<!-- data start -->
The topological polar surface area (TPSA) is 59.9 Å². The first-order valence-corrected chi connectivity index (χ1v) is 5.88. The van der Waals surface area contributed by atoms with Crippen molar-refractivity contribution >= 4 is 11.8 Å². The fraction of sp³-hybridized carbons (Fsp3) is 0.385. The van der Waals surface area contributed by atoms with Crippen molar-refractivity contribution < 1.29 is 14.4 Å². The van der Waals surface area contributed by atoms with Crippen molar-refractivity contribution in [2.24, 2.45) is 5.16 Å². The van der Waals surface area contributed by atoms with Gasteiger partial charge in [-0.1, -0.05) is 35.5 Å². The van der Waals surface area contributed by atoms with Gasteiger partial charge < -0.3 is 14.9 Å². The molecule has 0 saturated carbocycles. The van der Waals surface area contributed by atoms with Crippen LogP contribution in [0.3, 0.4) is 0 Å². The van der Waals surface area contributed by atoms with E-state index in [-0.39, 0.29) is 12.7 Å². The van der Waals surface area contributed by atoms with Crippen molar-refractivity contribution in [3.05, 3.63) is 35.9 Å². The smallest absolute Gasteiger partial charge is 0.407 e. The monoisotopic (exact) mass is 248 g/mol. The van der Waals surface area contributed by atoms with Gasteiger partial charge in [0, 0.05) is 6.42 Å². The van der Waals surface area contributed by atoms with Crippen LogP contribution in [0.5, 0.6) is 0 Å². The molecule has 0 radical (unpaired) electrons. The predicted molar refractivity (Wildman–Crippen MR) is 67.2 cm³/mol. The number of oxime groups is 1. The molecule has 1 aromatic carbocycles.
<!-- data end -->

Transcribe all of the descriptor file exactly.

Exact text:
The topological polar surface area (TPSA) is 59.9 Å². The first-order valence-corrected chi connectivity index (χ1v) is 5.88. The van der Waals surface area contributed by atoms with Crippen molar-refractivity contribution >= 4 is 11.8 Å². The fraction of sp³-hybridized carbons (Fsp3) is 0.385. The van der Waals surface area contributed by atoms with Crippen molar-refractivity contribution < 1.29 is 14.4 Å². The van der Waals surface area contributed by atoms with Crippen molar-refractivity contribution in [2.24, 2.45) is 5.16 Å². The van der Waals surface area contributed by atoms with Gasteiger partial charge in [-0.1, -0.05) is 35.5 Å². The van der Waals surface area contributed by atoms with Gasteiger partial charge < -0.3 is 14.9 Å². The molecule has 0 saturated carbocycles. The van der Waals surface area contributed by atoms with Crippen LogP contribution in [0.3, 0.4) is 0 Å². The van der Waals surface area contributed by atoms with E-state index in [-0.39, 0.29) is 12.7 Å². The van der Waals surface area contributed by atoms with Crippen molar-refractivity contribution in [3.05, 3.63) is 35.9 Å². The smallest absolute Gasteiger partial charge is 0.407 e. The monoisotopic (exact) mass is 248 g/mol. The van der Waals surface area contributed by atoms with Gasteiger partial charge in [0, 0.05) is 6.42 Å². The van der Waals surface area contributed by atoms with Crippen LogP contribution in [0.5, 0.6) is 0 Å². The molecule has 0 radical (unpaired) electrons. The predicted molar refractivity (Wildman–Crippen MR) is 67.2 cm³/mol. The number of oxime groups is 1. The molecule has 1 aromatic carbocycles.